Mike Caulfield: Yeah.
Justin Reich: That's a relatively straightforward first step. But then, everything that you need to know to be able to evaluate every possible claim is a lifetime's pursuit of knowledge.
Mike Caulfield: It is, but here's what we have found. And I would love to get more rigorous research verifying this, but I can tell you that we have found, over and over again, that it is a virtuous cycle. That SIFT is the first step. I'll give you an example. We did, it was actually a pretty rigorous assessment of this intervention we did at CUNY Staten Island, and the results we got from this intervention, in terms of students being able to assess the credibility of various sources and claims, really great results. Really great results, but...
Justin Reich: Students haven't learned the SIFT, you bring it in, you bring in some curriculum, you give them some teaching and training, afterwards, they do much, much better. They make far...
Mike Caulfield: They do much, much better. Right. If you look at students that are coming to correct conclusions and using lateral reading, you're seeing these tenfold increases in an intervention that's three weeks. So, you're pretty excited. Your listeners will know this, but this is not content. This is skill.
Justin Reich: Yep.
Mike Caulfield: So, when you're seeing 46% of students on at least one prompt, coming to a level of mastery in three weeks, that's not 46% of students getting 90% on a vocab list. That's 46% of students applying a set of skills, coming from something like 3%. That's a gigantic increase that is shocking to me. A lot of what I do talks to people that are just in the misinformation world, and sometimes I feel like they do not understand what a profoundly weird educational result that is. Because I have done so many assessments and so many other things. I have never seen anything skills-based that works anything like... But anyway, I'll back off of that. I'm ramping that up.
But here's the more important thing about that CUNY Staten Island intervention. We did it in September or early October of the year. And then in May, we get this letter from the Director of Scholarships, the scholarship office in CUNY Staten Island. And they don't know anything about what we did. They didn't know we did this intervention in all the freshmen classes or whatever. But they write this letter and they say, hey, I direct the scholarship office, and there's a scholarship that is this big deal scholarship at CUNY Staten Island, and a lot of students apply to it, and it has a social engagement piece to it. And so because the students that are going to apply to it have to go to this interview process with the funder, with the granting organization, we have them in and we do little run-through interviews.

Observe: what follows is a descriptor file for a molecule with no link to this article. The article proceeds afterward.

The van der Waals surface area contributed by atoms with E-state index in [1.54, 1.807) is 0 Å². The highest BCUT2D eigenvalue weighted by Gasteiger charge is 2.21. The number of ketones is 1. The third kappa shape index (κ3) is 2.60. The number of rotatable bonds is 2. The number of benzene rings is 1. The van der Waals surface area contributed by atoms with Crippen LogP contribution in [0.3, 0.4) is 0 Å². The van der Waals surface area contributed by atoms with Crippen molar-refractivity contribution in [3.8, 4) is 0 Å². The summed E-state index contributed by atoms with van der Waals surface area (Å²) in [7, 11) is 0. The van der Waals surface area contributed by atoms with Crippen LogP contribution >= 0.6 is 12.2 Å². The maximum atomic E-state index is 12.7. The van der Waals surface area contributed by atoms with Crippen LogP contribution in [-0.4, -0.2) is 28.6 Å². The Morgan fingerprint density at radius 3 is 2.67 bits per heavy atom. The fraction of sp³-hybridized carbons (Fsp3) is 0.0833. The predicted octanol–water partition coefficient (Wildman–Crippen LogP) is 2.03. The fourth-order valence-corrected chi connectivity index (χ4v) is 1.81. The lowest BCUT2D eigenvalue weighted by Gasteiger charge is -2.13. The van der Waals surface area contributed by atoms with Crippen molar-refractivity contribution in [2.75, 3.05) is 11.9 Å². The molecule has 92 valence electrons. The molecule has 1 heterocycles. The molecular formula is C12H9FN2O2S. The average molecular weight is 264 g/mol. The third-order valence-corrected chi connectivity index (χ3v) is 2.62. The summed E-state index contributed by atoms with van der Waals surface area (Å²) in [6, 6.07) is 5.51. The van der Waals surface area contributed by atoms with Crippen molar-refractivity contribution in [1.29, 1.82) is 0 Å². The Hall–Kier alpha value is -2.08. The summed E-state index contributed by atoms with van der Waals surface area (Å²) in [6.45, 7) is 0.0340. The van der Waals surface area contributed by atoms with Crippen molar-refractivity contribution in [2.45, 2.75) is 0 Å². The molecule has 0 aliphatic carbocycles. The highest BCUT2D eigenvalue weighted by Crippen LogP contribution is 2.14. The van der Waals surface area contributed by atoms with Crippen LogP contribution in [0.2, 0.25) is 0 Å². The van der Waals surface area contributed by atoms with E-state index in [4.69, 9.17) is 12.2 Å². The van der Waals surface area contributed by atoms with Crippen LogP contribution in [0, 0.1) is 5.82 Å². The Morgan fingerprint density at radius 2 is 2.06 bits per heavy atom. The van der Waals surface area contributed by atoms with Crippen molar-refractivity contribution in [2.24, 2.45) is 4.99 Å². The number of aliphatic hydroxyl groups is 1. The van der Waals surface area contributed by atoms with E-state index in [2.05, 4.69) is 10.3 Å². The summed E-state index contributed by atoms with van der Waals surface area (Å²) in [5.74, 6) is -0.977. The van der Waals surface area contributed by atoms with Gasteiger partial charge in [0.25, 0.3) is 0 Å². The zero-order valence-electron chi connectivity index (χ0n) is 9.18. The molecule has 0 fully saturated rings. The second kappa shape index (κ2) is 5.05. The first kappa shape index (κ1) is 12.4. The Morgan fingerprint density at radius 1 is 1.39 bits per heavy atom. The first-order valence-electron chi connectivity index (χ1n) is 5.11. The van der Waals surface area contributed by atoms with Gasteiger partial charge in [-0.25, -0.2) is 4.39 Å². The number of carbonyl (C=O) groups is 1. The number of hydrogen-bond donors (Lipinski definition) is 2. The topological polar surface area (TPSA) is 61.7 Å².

And every year, she says, we ask the students, where do you get your news? And the students basically say, on the web. And we'll have one student out of a dozen who says, oh, well, the New York Times. And that's it. She says, this year, every single student gave us multiple sources they consult for news. Students were talking about how they might prefer a local source for local news, that for international news they might go to Reuters, and for something that might be more scientific, they go to some other sci... And they were rattling off all these sources, and here's the thing, is we didn't necessarily teach them those sources. But they're getting on the web into this process of saying, oh, I'm just going to do a news search. What do they start to do?
Some things keep popping up. Whenever they're looking at something that's about landscape, about wildlife, maybe National Geographic pops up. And they suddenly think, oh, National Geographic, I've done the Wikipedia search, that actually... So there's a virtuous cycle that starts here. Now, there's some stuff you've got to prime. For example, students don't understand the difference between an advocacy group and a research group, or all the things in between. That's a concept you've got to prime, because if they don't understand, hey, look, advocacy is really a mission-first organization. A research group might have a mission, but it has certain principles. They try to put some guardrails on that.
There's certain things you've got to prime. What's the difference between an opinion column in a newspaper, and what's the difference between an art... Some stuff you've got to prime. But a lot of this is just a virtuous cycle. We do see this where students, even in the course of the classroom session--
Justin Reich: It puts them on a better path.
Mike Caulfield: Yeah.
Justin Reich: The path that we have students on right now is not working, is not giving them the skills that they need to be successful in information literacy, and even when they have a certain skepticism, it leads them to this really desperate, you can't trust anything on the web kind of skepticism, which is, in some respects, equally poisonous to, well, everything is true.